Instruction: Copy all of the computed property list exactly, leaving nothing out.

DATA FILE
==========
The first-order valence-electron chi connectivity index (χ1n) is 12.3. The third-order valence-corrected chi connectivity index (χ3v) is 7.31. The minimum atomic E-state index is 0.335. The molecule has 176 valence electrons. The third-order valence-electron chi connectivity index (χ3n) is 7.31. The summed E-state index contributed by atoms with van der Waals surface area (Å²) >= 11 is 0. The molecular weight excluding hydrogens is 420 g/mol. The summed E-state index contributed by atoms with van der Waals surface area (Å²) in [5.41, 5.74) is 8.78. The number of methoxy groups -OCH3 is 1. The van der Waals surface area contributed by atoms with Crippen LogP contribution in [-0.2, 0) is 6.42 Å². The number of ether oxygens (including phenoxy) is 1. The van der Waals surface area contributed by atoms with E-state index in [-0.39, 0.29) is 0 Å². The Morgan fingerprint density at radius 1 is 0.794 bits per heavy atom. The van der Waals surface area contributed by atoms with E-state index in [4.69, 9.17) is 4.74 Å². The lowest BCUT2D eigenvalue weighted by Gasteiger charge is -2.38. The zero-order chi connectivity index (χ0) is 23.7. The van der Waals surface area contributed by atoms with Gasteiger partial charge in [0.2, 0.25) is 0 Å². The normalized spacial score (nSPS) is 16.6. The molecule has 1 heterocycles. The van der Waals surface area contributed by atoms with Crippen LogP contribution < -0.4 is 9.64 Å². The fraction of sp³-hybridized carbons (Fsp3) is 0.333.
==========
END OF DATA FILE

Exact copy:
The first-order valence-electron chi connectivity index (χ1n) is 12.3. The third-order valence-corrected chi connectivity index (χ3v) is 7.31. The minimum atomic E-state index is 0.335. The molecule has 176 valence electrons. The third-order valence-electron chi connectivity index (χ3n) is 7.31. The summed E-state index contributed by atoms with van der Waals surface area (Å²) >= 11 is 0. The molecular weight excluding hydrogens is 420 g/mol. The summed E-state index contributed by atoms with van der Waals surface area (Å²) in [5.41, 5.74) is 8.78. The number of methoxy groups -OCH3 is 1. The van der Waals surface area contributed by atoms with Crippen LogP contribution in [-0.2, 0) is 6.42 Å². The number of ether oxygens (including phenoxy) is 1. The van der Waals surface area contributed by atoms with E-state index in [-0.39, 0.29) is 0 Å². The Morgan fingerprint density at radius 1 is 0.794 bits per heavy atom. The van der Waals surface area contributed by atoms with E-state index in [4.69, 9.17) is 4.74 Å². The lowest BCUT2D eigenvalue weighted by Gasteiger charge is -2.38. The zero-order chi connectivity index (χ0) is 23.7. The van der Waals surface area contributed by atoms with Gasteiger partial charge in [0.2, 0.25) is 0 Å². The normalized spacial score (nSPS) is 16.6. The molecule has 1 heterocycles. The van der Waals surface area contributed by atoms with Crippen LogP contribution < -0.4 is 9.64 Å². The fraction of sp³-hybridized carbons (Fsp3) is 0.333.